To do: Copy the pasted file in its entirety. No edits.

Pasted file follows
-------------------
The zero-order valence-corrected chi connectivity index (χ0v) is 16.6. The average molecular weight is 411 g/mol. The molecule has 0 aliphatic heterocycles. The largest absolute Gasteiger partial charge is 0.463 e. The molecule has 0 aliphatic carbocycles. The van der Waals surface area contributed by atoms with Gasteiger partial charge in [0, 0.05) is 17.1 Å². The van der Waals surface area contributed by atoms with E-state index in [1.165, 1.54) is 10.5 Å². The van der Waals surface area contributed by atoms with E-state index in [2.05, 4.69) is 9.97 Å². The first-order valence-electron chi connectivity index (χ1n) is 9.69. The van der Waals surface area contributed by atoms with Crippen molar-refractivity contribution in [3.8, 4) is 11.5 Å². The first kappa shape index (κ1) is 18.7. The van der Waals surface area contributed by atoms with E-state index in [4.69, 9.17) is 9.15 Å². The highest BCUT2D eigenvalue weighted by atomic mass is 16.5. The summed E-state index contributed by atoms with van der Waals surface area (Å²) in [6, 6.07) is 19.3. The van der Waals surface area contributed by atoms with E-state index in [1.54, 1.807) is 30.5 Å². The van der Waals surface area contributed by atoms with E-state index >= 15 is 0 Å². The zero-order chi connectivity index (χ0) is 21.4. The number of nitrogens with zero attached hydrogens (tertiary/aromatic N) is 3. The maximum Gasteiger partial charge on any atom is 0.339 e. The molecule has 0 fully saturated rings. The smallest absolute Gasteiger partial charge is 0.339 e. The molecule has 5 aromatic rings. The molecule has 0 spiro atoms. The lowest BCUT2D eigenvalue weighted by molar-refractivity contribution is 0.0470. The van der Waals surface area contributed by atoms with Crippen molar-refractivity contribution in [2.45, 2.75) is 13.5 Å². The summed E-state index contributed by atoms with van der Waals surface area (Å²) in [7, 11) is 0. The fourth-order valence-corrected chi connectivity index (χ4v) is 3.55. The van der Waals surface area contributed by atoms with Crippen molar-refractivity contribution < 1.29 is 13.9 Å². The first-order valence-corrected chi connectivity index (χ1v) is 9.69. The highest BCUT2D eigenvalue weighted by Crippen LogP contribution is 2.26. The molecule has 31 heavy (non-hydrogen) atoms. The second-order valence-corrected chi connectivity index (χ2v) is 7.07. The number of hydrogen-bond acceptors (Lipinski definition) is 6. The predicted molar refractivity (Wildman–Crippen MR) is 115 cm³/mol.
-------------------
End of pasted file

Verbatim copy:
The zero-order valence-corrected chi connectivity index (χ0v) is 16.6. The average molecular weight is 411 g/mol. The molecule has 0 aliphatic heterocycles. The largest absolute Gasteiger partial charge is 0.463 e. The molecule has 0 aliphatic carbocycles. The van der Waals surface area contributed by atoms with Gasteiger partial charge in [0, 0.05) is 17.1 Å². The van der Waals surface area contributed by atoms with E-state index in [1.165, 1.54) is 10.5 Å². The van der Waals surface area contributed by atoms with E-state index in [2.05, 4.69) is 9.97 Å². The first-order valence-electron chi connectivity index (χ1n) is 9.69. The van der Waals surface area contributed by atoms with Crippen molar-refractivity contribution in [3.8, 4) is 11.5 Å². The first kappa shape index (κ1) is 18.7. The van der Waals surface area contributed by atoms with E-state index in [4.69, 9.17) is 9.15 Å². The highest BCUT2D eigenvalue weighted by atomic mass is 16.5. The summed E-state index contributed by atoms with van der Waals surface area (Å²) in [6, 6.07) is 19.3. The van der Waals surface area contributed by atoms with E-state index in [1.54, 1.807) is 30.5 Å². The van der Waals surface area contributed by atoms with E-state index >= 15 is 0 Å². The zero-order chi connectivity index (χ0) is 21.4. The number of nitrogens with zero attached hydrogens (tertiary/aromatic N) is 3. The maximum Gasteiger partial charge on any atom is 0.339 e. The molecule has 0 fully saturated rings. The smallest absolute Gasteiger partial charge is 0.339 e. The molecule has 5 aromatic rings. The molecule has 0 spiro atoms. The lowest BCUT2D eigenvalue weighted by molar-refractivity contribution is 0.0470. The van der Waals surface area contributed by atoms with Crippen molar-refractivity contribution in [2.45, 2.75) is 13.5 Å². The summed E-state index contributed by atoms with van der Waals surface area (Å²) in [7, 11) is 0. The fourth-order valence-corrected chi connectivity index (χ4v) is 3.55. The van der Waals surface area contributed by atoms with Crippen molar-refractivity contribution < 1.29 is 13.9 Å². The first-order valence-corrected chi connectivity index (χ1v) is 9.69. The highest BCUT2D eigenvalue weighted by Crippen LogP contribution is 2.26. The molecule has 31 heavy (non-hydrogen) atoms. The second-order valence-corrected chi connectivity index (χ2v) is 7.07. The number of hydrogen-bond acceptors (Lipinski definition) is 6. The predicted molar refractivity (Wildman–Crippen MR) is 115 cm³/mol.